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George Jackson fonds
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George Jackson fonds

  • Fonds
  • ? - 2016

Contains items significant to the local history and commemoration of Bradford's history.
*Indexing and cataloguing in progress

George Jackson

Historic Buildings Album

This folder contains photographs of various historic buildings in Bradford and accompanying descriptions on each. The photographs are found in the Bill & Erica Marks Archive Room and were originally compiled by George Jackson and Joe Saint. The text accompanying each photograph was researched and written in 2015-2017 by Janice Hopkins, a long-time library volunteer. She utilized many library resources in her research which are noted at the bottom of each description. See below for information on each reference.

George Jackson

17 Barrie Street Ray's Sales & Service Ltd.

The cement brick building (with an arch) that is located at 17 Barrie St. is not the original structure at this site. Originally, there was a large frame building (used to shelter horses, a stage coach, buggies, cutters, etc.) that was part of a livery stable owned by Dave Ogilvie many years ago. It was destroyed by fire shortly after Dave bought it and the building seen in the photo is a smaller replacement. Dave also ran a stage coach line (later a taxi service) to Newmarket to meet the Metropolitan street car. Travelling salesmen would use this stage line to bring their wares and samples to town. They would stay at the Queen’s Hotel, where they would take orders from customers. They then used the stage coach and livery to go to Middletown, Bond Head, Newton Robinson, Beeton, Cookstown, Fennell’s Corner and then back home. Dave also hauled mail from the train station to the local post office, as well as to Bond Head. When automobiles replaced horses, the stables were removed from the building and people rented storage there for their vehicles. In time, Dave added a small office, toilets and gas pumps. After he died, Gordon and Mac ran the business until it was sold to Fred Gregory. Fred ran a car repair shop and employed a mechanic. Fred had a rental apartment built upstairs. It had outside stairs to the laneway. When Fred got sick he rented the building to Ray O’Neil who later bought it. Ray sold the building to the European Bakery in 1994. (1, 2)

George Jackson

21 Barrie Street European Bakery

The one-storey building with a flat roof located at 21 Barrie St. has been used by many businesses over the years. Tommy Lautonee owned the blacksmith and carriage factory once situated in this structure. George Geddes was the blacksmith there until late in 1937. There was a stable door at the south end of the building and two sets of windows running along the front. There was also a large door going to the rear where there was a stall for shoeing uncooperative horses and a large flat stone circle with a hole in the middle (for pestling steel rims on wheels). In later years, the Bradford Witness (owned by Stewart and Ina McKenzie) moved from Holland St. to this structure. The newspaper also ran a printing shop here. Harvey Marks was a typesetter. Frank Edney and Fallis also helped. After Stewart passed away, Ina ran the business until she retired. (1, 2)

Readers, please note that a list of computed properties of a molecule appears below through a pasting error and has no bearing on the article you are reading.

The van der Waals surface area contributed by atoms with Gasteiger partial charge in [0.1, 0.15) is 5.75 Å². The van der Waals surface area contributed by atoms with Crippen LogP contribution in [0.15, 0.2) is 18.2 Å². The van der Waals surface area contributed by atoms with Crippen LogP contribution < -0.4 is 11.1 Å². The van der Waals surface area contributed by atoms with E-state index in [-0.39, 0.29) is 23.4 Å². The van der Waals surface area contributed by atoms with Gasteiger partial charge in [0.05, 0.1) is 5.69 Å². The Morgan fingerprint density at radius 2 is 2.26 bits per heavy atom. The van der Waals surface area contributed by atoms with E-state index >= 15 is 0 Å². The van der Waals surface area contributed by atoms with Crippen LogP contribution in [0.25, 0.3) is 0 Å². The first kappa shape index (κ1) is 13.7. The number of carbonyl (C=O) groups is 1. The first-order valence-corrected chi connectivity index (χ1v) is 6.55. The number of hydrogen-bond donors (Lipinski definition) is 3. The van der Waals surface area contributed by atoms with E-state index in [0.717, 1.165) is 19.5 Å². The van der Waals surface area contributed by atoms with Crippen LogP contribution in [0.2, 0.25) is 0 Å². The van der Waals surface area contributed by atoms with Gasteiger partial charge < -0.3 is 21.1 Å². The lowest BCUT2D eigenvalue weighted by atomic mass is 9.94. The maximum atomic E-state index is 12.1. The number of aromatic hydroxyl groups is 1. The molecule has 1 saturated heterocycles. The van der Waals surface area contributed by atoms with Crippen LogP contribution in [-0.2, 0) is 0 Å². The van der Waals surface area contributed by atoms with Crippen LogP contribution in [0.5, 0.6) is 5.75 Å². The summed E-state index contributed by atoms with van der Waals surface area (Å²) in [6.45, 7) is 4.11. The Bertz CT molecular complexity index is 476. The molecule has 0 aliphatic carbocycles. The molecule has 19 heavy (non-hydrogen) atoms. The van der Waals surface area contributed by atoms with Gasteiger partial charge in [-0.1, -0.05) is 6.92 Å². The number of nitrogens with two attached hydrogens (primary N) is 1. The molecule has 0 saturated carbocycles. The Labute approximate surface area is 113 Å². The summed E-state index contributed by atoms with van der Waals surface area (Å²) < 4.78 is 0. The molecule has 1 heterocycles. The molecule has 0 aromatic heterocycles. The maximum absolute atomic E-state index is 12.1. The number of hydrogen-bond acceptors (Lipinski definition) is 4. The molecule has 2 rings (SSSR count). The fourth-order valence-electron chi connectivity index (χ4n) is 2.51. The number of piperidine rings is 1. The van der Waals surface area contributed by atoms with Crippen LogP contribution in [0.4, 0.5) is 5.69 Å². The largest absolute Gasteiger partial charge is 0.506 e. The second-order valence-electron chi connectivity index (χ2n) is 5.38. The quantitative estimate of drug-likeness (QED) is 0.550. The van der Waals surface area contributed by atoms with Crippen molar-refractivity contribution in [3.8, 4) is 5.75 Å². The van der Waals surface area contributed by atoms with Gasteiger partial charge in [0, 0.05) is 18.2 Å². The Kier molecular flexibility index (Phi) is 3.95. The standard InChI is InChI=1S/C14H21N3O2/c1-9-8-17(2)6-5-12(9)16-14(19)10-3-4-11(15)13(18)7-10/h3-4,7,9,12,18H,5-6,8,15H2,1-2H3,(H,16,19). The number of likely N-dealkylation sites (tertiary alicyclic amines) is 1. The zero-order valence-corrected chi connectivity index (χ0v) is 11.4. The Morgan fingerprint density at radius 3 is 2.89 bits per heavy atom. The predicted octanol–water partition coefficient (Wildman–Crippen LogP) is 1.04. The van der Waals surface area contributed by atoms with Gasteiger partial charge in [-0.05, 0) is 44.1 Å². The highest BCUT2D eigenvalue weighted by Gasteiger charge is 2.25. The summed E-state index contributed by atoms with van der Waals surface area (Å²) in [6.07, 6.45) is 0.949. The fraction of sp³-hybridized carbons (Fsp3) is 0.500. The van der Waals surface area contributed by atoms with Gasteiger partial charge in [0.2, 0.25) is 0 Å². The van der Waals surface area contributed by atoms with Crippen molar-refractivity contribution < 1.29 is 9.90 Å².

George Jackson

23 Barrie Street Restaurant

The one-storey building with a flat roof located at 23 Barrie St. (as seen in the photo) replaces the round, metal building originally found on this site. It was an implement store and later the home of a pop business moved here by Keenty O’Keife (?) and run by Dave Smith (who helped deliver in and around the county). The building became a Chinese restaurant owned by Jack Pong around 1938. He ran it until after WWII (when he moved to Holland Street). (1, 2)

George Jackson

28 Barrie Street Becker's Store

The southwest corner of John and Barrie Streets, which is now recognized as 28 Barrie St., was a vacant lot for many years. When Highway 11 was widened, Allan (Wink) Crake built a service station here. Bill Aikens ran it until his death during WWII. After the war, Mr. Hodgson (a retired O.P.P. officer), and then Frank Adamson, ran it. When the station closed, the pumps were removed and the structure became a Becker's Milk store. It was still in operation when this photo was taken in 1995. (1, 2)

George Jackson

29 Barrie Street Something For You and Nimbus

Many businesses have used the flat-roofed structure located at 29 Barrie Street. It was once the home of a farm machinery business run by Reuben Tindall. When he retired, he sold the business to Dick Crake. Dick, who sold machinery and 28 Chevrolet cars, was a bachelor who did not drive. Allen Ceeiry(?) was his chauffeur. Dick had one of the first radios in town and his shop was a popular hangout for farmers and teenage boys who wanted to listen to hockey games. Dick ran the business until he retired. Then John Morden (from Kirkland Lake) started a body, fender, and paint shop at this location which he ran until his death. A businessman from Bond Head ran a blacksmith shop here for a period of time after WWII. (1, 2)

George Jackson

56 Barrie Street

The two-storey house located at 56 Barrie St. was built around 1936. It was once the home of Dr. Sinclair. (1)

George Jackson

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